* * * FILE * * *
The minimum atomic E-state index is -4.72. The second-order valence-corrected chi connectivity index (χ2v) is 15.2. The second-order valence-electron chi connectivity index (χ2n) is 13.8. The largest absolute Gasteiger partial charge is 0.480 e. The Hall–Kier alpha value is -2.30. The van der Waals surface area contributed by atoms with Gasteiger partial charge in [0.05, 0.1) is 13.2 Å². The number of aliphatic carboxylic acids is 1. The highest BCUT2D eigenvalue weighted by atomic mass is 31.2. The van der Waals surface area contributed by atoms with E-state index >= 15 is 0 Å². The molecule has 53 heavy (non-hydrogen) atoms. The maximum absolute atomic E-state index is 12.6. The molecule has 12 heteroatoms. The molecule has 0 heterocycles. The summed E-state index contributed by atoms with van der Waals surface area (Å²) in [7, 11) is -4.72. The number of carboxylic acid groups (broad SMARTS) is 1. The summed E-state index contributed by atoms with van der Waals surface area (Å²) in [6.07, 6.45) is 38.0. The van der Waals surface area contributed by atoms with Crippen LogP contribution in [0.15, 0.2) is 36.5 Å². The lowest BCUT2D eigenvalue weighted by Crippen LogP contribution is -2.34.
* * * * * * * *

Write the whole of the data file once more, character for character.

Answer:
The minimum atomic E-state index is -4.72. The second-order valence-corrected chi connectivity index (χ2v) is 15.2. The second-order valence-electron chi connectivity index (χ2n) is 13.8. The largest absolute Gasteiger partial charge is 0.480 e. The Hall–Kier alpha value is -2.30. The van der Waals surface area contributed by atoms with Gasteiger partial charge in [0.05, 0.1) is 13.2 Å². The number of aliphatic carboxylic acids is 1. The highest BCUT2D eigenvalue weighted by atomic mass is 31.2. The van der Waals surface area contributed by atoms with E-state index >= 15 is 0 Å². The molecule has 53 heavy (non-hydrogen) atoms. The maximum absolute atomic E-state index is 12.6. The molecule has 12 heteroatoms. The molecule has 0 heterocycles. The summed E-state index contributed by atoms with van der Waals surface area (Å²) in [7, 11) is -4.72. The number of carboxylic acid groups (broad SMARTS) is 1. The summed E-state index contributed by atoms with van der Waals surface area (Å²) in [6.07, 6.45) is 38.0. The van der Waals surface area contributed by atoms with Crippen LogP contribution in [0.15, 0.2) is 36.5 Å². The lowest BCUT2D eigenvalue weighted by Crippen LogP contribution is -2.34.